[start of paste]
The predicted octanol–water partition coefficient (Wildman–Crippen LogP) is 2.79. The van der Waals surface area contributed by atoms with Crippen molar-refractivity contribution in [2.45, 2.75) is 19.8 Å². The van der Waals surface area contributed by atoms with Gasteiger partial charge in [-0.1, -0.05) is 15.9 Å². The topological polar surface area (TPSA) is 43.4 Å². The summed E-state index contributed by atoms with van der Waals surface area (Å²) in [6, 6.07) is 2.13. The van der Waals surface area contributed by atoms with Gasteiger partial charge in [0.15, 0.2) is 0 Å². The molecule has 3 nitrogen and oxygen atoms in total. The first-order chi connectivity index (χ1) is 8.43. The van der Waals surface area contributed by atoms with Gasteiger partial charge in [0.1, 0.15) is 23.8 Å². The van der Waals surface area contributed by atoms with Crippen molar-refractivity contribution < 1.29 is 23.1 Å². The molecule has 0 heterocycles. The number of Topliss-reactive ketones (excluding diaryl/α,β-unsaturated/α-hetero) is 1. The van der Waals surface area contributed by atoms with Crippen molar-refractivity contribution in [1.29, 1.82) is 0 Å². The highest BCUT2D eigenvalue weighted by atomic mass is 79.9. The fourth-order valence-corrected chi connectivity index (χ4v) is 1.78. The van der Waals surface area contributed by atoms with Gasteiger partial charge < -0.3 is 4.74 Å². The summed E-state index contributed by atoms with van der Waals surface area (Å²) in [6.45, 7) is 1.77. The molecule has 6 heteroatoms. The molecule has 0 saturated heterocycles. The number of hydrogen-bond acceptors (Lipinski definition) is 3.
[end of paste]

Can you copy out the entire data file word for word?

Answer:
The predicted octanol–water partition coefficient (Wildman–Crippen LogP) is 2.79. The van der Waals surface area contributed by atoms with Crippen molar-refractivity contribution in [2.45, 2.75) is 19.8 Å². The van der Waals surface area contributed by atoms with Gasteiger partial charge in [-0.1, -0.05) is 15.9 Å². The topological polar surface area (TPSA) is 43.4 Å². The summed E-state index contributed by atoms with van der Waals surface area (Å²) in [6, 6.07) is 2.13. The van der Waals surface area contributed by atoms with Gasteiger partial charge in [0.15, 0.2) is 0 Å². The molecule has 3 nitrogen and oxygen atoms in total. The first-order chi connectivity index (χ1) is 8.43. The van der Waals surface area contributed by atoms with Gasteiger partial charge in [0.1, 0.15) is 23.8 Å². The van der Waals surface area contributed by atoms with Crippen molar-refractivity contribution < 1.29 is 23.1 Å². The molecule has 0 heterocycles. The number of Topliss-reactive ketones (excluding diaryl/α,β-unsaturated/α-hetero) is 1. The van der Waals surface area contributed by atoms with Crippen molar-refractivity contribution in [1.29, 1.82) is 0 Å². The highest BCUT2D eigenvalue weighted by atomic mass is 79.9. The fourth-order valence-corrected chi connectivity index (χ4v) is 1.78. The van der Waals surface area contributed by atoms with Gasteiger partial charge < -0.3 is 4.74 Å². The summed E-state index contributed by atoms with van der Waals surface area (Å²) in [6.45, 7) is 1.77. The molecule has 6 heteroatoms. The molecule has 0 saturated heterocycles. The number of hydrogen-bond acceptors (Lipinski definition) is 3.